The Bowring Treaty was likely to offer the chance to make considerable wealth from exploiting and exporting Siam’s resources, which included timber. Bangkok was an ideal place for the establishment of sawmills which, by skilful processing, could add value to logs that had been floated down the Chao Phraya. However, as such mills would need the investment of considerable capital, particularly if steam powered machinery was to be used, so the acquisition of a long term lease in this field would normally be more desirable than settling for a short one. The Puddicombe sawmill crisis exposed the weakness in the Parkes supplement in regard to the lack of stipulation of lease duration.
As soon as the treaty came into force enterprising individuals and companies began to develop their interests in Siam. It was natural they would seek the best site for conducting their businesses and a British sawmiller, a Captain Puddicombe, found suitable premises on the banks of the Chao Phraya. He negotiated a good price for a lease, but for ninety-nine years rather than ten. This raises the question as to whether Puddicombe was naive or took an opportunity to use a loophole he saw in the treaty, for it must have been quite clear to most interested parties that one point of restricting foreigners to renting in Bangkok and the contiguous area was to prevent swathes of the capital falling, on a long term basis, into the hands of speculative foreign enterprises. An article in the Singapore Free Press about the subsequent trouble this lease caused took the view that Puddicombe made an honest mistake, which may have been true, but somehow seems doubtful.
After the lease document was signed it was registered with the British consulate, which would appear to give it some official standing, even if not with the Siamese authorities. But two months after the transaction had been registered it came to the notice of King Mongkut, who, apparently, was incensed and took immediate action. The lessor and his family were arrested and imprisoned and, after investigations were made into those who had helped draw up the lease, punishment was ordered for the person held most responsible. The fact that the hapless drafter had once been a servant at the Siamese court made no difference, he was sentenced to 99 blows of the rattan, one, presumably for each year of the lease. This was duly administered in the presence of King Mongkut. Unfortunately, three days afterwards, the victim of this severe chastisement died due to the severity of the flogging.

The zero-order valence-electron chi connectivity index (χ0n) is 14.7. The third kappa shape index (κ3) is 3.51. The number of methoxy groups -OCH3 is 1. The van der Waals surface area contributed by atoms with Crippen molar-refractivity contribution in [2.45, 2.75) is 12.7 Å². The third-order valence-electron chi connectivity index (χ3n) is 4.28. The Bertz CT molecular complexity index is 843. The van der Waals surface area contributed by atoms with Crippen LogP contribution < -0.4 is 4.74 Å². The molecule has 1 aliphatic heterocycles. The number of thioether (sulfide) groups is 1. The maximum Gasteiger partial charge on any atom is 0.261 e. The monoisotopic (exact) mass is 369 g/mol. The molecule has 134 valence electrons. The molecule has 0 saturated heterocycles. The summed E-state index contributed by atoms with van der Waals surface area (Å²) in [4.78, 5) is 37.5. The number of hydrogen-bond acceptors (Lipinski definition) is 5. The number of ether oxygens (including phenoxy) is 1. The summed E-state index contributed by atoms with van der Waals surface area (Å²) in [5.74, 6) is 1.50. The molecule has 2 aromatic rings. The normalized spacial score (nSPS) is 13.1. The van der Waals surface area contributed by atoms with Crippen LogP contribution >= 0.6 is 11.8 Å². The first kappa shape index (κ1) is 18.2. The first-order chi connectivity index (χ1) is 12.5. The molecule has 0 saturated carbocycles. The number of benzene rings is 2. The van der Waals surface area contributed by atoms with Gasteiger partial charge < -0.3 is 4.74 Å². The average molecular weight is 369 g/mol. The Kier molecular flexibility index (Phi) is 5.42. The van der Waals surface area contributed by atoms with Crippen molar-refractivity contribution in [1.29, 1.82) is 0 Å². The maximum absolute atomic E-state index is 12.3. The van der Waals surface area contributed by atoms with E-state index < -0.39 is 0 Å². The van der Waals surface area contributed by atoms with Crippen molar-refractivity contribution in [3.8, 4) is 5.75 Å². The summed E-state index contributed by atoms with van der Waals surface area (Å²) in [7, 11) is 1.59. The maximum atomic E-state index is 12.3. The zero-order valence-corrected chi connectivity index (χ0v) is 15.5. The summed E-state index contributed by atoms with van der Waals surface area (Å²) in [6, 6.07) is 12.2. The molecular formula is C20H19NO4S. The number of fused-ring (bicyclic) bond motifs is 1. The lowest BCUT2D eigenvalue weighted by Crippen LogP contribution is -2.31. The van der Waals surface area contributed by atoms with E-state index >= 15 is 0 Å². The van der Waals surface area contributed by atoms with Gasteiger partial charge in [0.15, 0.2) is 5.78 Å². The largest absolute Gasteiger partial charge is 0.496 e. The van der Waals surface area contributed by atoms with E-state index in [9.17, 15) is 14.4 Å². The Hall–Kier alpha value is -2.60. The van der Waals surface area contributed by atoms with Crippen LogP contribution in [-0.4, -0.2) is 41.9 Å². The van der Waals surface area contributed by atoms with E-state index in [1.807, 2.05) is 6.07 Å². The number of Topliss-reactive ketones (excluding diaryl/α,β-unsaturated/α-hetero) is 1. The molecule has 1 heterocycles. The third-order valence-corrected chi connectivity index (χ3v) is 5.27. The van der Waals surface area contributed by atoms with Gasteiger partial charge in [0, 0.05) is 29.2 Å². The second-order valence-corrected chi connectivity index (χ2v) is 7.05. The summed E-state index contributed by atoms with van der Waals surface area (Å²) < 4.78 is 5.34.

Had Hillier been in Bangkok when the sentence was given he would probably have intervened swiftly and prevented the punishment for it turned out the deceased had actually been employed by the British consulate. Moreover the offence, if there was one, could clearly be construed as having been the result of a misunderstanding. On returning to Bangkok the consul immediately took the matter up with the monarch and rallied other Western consuls, who represented governments wanting similar concessions to those offered to the British, in support. According to the Singapore Free Press Mongkut then considered Hillier’s views, accepted he had been at fault and reflected to good purpose on what the consequences of his hasty act might be. After carefully cultivating the relationship, a rupture with Bowring and the British was clearly something Mongkut wanted to avoid and so decided to step back from future involvement in the land issue, devolving decisions to his ministers and the foreign consuls. He also, in a gesture of reconciliation, evidently offered to purchase a site for the new British consulate and present it to Her Majesty’s government.